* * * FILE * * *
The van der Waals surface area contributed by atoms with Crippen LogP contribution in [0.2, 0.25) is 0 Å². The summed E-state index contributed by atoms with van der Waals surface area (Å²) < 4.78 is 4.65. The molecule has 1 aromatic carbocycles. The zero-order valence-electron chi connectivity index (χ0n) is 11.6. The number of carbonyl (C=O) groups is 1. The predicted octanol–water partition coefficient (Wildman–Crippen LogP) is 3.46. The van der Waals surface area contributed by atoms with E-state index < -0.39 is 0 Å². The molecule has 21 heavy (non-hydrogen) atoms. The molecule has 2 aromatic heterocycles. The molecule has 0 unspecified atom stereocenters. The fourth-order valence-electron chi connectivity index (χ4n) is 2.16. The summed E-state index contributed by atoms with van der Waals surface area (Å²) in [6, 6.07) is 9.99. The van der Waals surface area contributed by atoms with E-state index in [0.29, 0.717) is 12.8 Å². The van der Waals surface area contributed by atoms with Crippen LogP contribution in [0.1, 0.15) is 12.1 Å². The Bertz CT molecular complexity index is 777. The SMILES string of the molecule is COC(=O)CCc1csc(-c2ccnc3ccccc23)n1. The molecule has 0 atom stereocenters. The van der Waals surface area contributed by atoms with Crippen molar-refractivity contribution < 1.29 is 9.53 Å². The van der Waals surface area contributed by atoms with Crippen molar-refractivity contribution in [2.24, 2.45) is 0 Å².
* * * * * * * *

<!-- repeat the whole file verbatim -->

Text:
The van der Waals surface area contributed by atoms with Crippen LogP contribution in [0.2, 0.25) is 0 Å². The summed E-state index contributed by atoms with van der Waals surface area (Å²) < 4.78 is 4.65. The molecule has 1 aromatic carbocycles. The zero-order valence-electron chi connectivity index (χ0n) is 11.6. The number of carbonyl (C=O) groups is 1. The predicted octanol–water partition coefficient (Wildman–Crippen LogP) is 3.46. The van der Waals surface area contributed by atoms with E-state index < -0.39 is 0 Å². The molecule has 21 heavy (non-hydrogen) atoms. The molecule has 2 aromatic heterocycles. The molecule has 0 unspecified atom stereocenters. The fourth-order valence-electron chi connectivity index (χ4n) is 2.16. The summed E-state index contributed by atoms with van der Waals surface area (Å²) in [6, 6.07) is 9.99. The van der Waals surface area contributed by atoms with E-state index in [0.29, 0.717) is 12.8 Å². The van der Waals surface area contributed by atoms with Crippen LogP contribution in [0.1, 0.15) is 12.1 Å². The Bertz CT molecular complexity index is 777. The SMILES string of the molecule is COC(=O)CCc1csc(-c2ccnc3ccccc23)n1. The molecule has 0 atom stereocenters. The van der Waals surface area contributed by atoms with Crippen molar-refractivity contribution < 1.29 is 9.53 Å². The van der Waals surface area contributed by atoms with Crippen molar-refractivity contribution in [2.24, 2.45) is 0 Å².